Top positive review
13 people found this helpful
Questioning, gripping and surreal
on 20 October 2003
I've never read Douglas Copeland before and I found that this was an amazing book. It has the kind of prose that you just eat up. Copeland seemingly writes so easily and descriptively that after I'd finished I couldn't believe he'd created such a complete and satisfying book in so few pages.
The fact that Karen is in a coma for 17 years and that you have followed the life of her friends through that time and only a 3rd of the book is finished is incredible. The 2nd third is packed with moving descriptions of every day life, love and self-discovery, only to then have a bolt out of the blue for the last third that is a post-apocalyptic end-of-the-world truly surreal yet strangely gripping scenario. The ending does jolt a little, but if you go with it, I believe that Copeland achieves his aim of making you question modern day life, its' trapping and its' ultimate emptiness.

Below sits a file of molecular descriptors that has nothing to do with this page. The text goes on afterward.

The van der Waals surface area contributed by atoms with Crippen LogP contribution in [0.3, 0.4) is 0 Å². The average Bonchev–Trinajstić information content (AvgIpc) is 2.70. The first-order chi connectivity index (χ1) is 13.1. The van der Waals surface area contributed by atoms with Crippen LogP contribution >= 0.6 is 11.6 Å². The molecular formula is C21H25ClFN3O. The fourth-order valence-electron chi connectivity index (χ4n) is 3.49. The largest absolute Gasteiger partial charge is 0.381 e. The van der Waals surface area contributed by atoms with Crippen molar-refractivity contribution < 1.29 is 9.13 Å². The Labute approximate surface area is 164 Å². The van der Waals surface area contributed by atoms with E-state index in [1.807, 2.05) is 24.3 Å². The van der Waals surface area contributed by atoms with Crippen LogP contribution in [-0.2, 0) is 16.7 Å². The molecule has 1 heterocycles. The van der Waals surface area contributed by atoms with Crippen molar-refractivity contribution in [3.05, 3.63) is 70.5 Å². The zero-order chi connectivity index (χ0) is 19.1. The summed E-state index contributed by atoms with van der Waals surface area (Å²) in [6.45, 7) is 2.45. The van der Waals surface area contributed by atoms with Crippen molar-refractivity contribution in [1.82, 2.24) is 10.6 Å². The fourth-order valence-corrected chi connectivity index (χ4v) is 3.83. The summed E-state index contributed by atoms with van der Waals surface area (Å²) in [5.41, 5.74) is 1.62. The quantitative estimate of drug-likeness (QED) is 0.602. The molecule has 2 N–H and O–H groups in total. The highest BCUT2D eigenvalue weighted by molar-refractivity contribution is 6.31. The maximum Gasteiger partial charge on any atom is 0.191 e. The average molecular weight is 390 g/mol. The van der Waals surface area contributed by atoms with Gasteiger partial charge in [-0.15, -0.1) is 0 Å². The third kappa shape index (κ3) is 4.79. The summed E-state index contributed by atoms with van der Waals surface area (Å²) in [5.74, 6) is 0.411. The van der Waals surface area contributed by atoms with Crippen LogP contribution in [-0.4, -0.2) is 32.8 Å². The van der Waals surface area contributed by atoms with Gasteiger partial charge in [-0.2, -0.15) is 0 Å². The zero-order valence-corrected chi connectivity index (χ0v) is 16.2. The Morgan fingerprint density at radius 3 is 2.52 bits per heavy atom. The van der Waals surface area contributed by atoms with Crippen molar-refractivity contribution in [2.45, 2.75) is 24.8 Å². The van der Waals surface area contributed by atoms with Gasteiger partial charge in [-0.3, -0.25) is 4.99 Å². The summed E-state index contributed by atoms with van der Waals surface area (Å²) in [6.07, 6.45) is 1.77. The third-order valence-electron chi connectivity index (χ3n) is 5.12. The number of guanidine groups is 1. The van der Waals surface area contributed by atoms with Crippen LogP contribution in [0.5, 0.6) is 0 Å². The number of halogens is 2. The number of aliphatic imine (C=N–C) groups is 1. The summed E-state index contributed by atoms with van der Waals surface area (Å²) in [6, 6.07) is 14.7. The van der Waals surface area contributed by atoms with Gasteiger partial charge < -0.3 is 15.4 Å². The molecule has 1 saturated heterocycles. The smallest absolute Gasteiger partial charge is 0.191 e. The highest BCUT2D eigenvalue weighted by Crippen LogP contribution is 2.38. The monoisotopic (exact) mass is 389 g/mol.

I was very very impressed. The book is really deep (man), and examines the meaningless of life and adulthood and the loss of dreams, yet it isn't a chore to plough through, it's a pleasure.